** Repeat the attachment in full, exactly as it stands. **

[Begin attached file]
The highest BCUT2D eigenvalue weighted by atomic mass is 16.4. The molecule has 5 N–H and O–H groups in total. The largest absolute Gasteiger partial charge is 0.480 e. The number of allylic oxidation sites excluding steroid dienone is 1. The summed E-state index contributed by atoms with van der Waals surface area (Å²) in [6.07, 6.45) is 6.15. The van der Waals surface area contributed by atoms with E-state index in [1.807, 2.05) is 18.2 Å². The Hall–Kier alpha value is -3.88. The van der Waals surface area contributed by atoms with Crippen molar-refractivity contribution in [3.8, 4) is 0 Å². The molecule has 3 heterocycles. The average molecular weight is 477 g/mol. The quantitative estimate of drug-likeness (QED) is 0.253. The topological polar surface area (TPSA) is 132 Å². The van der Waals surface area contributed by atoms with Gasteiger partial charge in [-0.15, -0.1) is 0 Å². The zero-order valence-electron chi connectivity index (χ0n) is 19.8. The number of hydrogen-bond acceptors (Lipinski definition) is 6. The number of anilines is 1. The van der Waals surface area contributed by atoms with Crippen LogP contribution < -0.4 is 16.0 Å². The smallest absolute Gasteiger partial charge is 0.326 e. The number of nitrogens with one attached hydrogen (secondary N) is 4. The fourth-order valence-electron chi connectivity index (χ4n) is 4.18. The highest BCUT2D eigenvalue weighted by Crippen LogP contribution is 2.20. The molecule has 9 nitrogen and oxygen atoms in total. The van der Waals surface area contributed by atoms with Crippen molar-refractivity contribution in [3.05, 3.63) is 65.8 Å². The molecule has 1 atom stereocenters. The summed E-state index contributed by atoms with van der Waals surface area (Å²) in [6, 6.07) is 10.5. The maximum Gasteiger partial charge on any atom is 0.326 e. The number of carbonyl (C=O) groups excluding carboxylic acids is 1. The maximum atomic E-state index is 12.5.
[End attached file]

The highest BCUT2D eigenvalue weighted by atomic mass is 16.4. The molecule has 5 N–H and O–H groups in total. The largest absolute Gasteiger partial charge is 0.480 e. The number of allylic oxidation sites excluding steroid dienone is 1. The summed E-state index contributed by atoms with van der Waals surface area (Å²) in [6.07, 6.45) is 6.15. The van der Waals surface area contributed by atoms with E-state index in [1.807, 2.05) is 18.2 Å². The Hall–Kier alpha value is -3.88. The van der Waals surface area contributed by atoms with Crippen molar-refractivity contribution in [3.8, 4) is 0 Å². The molecule has 3 heterocycles. The average molecular weight is 477 g/mol. The quantitative estimate of drug-likeness (QED) is 0.253. The topological polar surface area (TPSA) is 132 Å². The van der Waals surface area contributed by atoms with Gasteiger partial charge in [-0.15, -0.1) is 0 Å². The zero-order valence-electron chi connectivity index (χ0n) is 19.8. The number of hydrogen-bond acceptors (Lipinski definition) is 6. The number of anilines is 1. The van der Waals surface area contributed by atoms with Crippen LogP contribution < -0.4 is 16.0 Å². The smallest absolute Gasteiger partial charge is 0.326 e. The number of nitrogens with one attached hydrogen (secondary N) is 4. The fourth-order valence-electron chi connectivity index (χ4n) is 4.18. The highest BCUT2D eigenvalue weighted by Crippen LogP contribution is 2.20. The molecule has 9 nitrogen and oxygen atoms in total. The van der Waals surface area contributed by atoms with Crippen molar-refractivity contribution in [3.05, 3.63) is 65.8 Å². The molecule has 1 atom stereocenters. The summed E-state index contributed by atoms with van der Waals surface area (Å²) in [6, 6.07) is 10.5. The maximum Gasteiger partial charge on any atom is 0.326 e. The number of carbonyl (C=O) groups excluding carboxylic acids is 1. The maximum atomic E-state index is 12.5.